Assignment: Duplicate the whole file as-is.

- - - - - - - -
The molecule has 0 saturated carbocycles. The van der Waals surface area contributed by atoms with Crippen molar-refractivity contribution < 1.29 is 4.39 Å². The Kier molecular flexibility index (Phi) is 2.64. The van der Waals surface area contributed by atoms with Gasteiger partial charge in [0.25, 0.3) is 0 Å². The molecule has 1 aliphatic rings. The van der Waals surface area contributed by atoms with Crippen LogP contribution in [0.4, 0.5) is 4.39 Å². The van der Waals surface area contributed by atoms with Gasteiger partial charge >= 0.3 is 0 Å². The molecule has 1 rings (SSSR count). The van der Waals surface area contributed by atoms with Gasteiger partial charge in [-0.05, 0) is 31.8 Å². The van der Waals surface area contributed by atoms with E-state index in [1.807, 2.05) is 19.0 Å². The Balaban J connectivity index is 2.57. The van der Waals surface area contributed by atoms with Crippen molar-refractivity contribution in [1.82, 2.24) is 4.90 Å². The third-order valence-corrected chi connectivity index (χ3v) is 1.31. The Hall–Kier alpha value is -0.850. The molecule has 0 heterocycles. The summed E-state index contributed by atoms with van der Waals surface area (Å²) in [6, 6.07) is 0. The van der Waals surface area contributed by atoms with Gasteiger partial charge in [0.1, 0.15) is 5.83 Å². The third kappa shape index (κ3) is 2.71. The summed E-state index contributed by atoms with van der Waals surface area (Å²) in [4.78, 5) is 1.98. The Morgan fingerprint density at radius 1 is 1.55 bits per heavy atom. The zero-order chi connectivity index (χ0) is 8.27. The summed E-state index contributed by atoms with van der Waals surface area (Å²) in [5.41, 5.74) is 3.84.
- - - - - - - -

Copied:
The molecule has 0 saturated carbocycles. The van der Waals surface area contributed by atoms with Crippen molar-refractivity contribution < 1.29 is 4.39 Å². The Kier molecular flexibility index (Phi) is 2.64. The van der Waals surface area contributed by atoms with Gasteiger partial charge in [0.25, 0.3) is 0 Å². The molecule has 1 aliphatic rings. The van der Waals surface area contributed by atoms with Crippen LogP contribution in [0.4, 0.5) is 4.39 Å². The van der Waals surface area contributed by atoms with Gasteiger partial charge >= 0.3 is 0 Å². The molecule has 1 rings (SSSR count). The van der Waals surface area contributed by atoms with Gasteiger partial charge in [-0.05, 0) is 31.8 Å². The van der Waals surface area contributed by atoms with E-state index in [1.807, 2.05) is 19.0 Å². The Balaban J connectivity index is 2.57. The van der Waals surface area contributed by atoms with Crippen molar-refractivity contribution in [1.82, 2.24) is 4.90 Å². The third-order valence-corrected chi connectivity index (χ3v) is 1.31. The Hall–Kier alpha value is -0.850. The molecule has 0 heterocycles. The summed E-state index contributed by atoms with van der Waals surface area (Å²) in [6, 6.07) is 0. The van der Waals surface area contributed by atoms with Gasteiger partial charge in [0.1, 0.15) is 5.83 Å². The third kappa shape index (κ3) is 2.71. The summed E-state index contributed by atoms with van der Waals surface area (Å²) in [4.78, 5) is 1.98. The Morgan fingerprint density at radius 1 is 1.55 bits per heavy atom. The zero-order chi connectivity index (χ0) is 8.27. The summed E-state index contributed by atoms with van der Waals surface area (Å²) in [5.41, 5.74) is 3.84.